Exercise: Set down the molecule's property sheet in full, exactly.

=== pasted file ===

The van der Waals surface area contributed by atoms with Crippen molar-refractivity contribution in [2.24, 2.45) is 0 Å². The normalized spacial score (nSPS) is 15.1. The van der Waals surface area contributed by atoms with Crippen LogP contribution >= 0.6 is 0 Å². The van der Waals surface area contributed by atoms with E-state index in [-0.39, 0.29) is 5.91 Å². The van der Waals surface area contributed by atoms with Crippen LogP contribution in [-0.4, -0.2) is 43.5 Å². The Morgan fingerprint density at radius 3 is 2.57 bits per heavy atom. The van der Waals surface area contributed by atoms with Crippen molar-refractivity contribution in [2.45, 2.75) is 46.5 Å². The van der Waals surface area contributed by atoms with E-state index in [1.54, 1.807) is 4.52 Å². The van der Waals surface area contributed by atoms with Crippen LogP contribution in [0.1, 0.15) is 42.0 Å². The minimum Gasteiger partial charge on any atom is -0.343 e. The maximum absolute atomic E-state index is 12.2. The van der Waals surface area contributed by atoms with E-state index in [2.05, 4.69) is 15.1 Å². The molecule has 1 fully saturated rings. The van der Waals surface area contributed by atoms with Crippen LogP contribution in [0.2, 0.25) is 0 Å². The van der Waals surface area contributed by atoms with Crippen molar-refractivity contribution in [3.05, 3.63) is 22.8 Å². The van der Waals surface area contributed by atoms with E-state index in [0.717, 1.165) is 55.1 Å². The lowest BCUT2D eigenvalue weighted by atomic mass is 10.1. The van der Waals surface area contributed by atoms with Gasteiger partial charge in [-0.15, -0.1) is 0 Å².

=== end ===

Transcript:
The van der Waals surface area contributed by atoms with Crippen molar-refractivity contribution in [2.24, 2.45) is 0 Å². The normalized spacial score (nSPS) is 15.1. The van der Waals surface area contributed by atoms with Crippen LogP contribution >= 0.6 is 0 Å². The van der Waals surface area contributed by atoms with E-state index in [-0.39, 0.29) is 5.91 Å². The van der Waals surface area contributed by atoms with Crippen LogP contribution in [-0.4, -0.2) is 43.5 Å². The Morgan fingerprint density at radius 3 is 2.57 bits per heavy atom. The van der Waals surface area contributed by atoms with Crippen molar-refractivity contribution in [2.45, 2.75) is 46.5 Å². The van der Waals surface area contributed by atoms with E-state index in [1.54, 1.807) is 4.52 Å². The van der Waals surface area contributed by atoms with Crippen LogP contribution in [0.1, 0.15) is 42.0 Å². The minimum Gasteiger partial charge on any atom is -0.343 e. The maximum absolute atomic E-state index is 12.2. The van der Waals surface area contributed by atoms with E-state index in [2.05, 4.69) is 15.1 Å². The molecule has 1 fully saturated rings. The van der Waals surface area contributed by atoms with Crippen LogP contribution in [0.2, 0.25) is 0 Å². The van der Waals surface area contributed by atoms with Crippen molar-refractivity contribution in [3.05, 3.63) is 22.8 Å². The van der Waals surface area contributed by atoms with E-state index in [0.717, 1.165) is 55.1 Å². The lowest BCUT2D eigenvalue weighted by atomic mass is 10.1. The van der Waals surface area contributed by atoms with Gasteiger partial charge in [-0.15, -0.1) is 0 Å².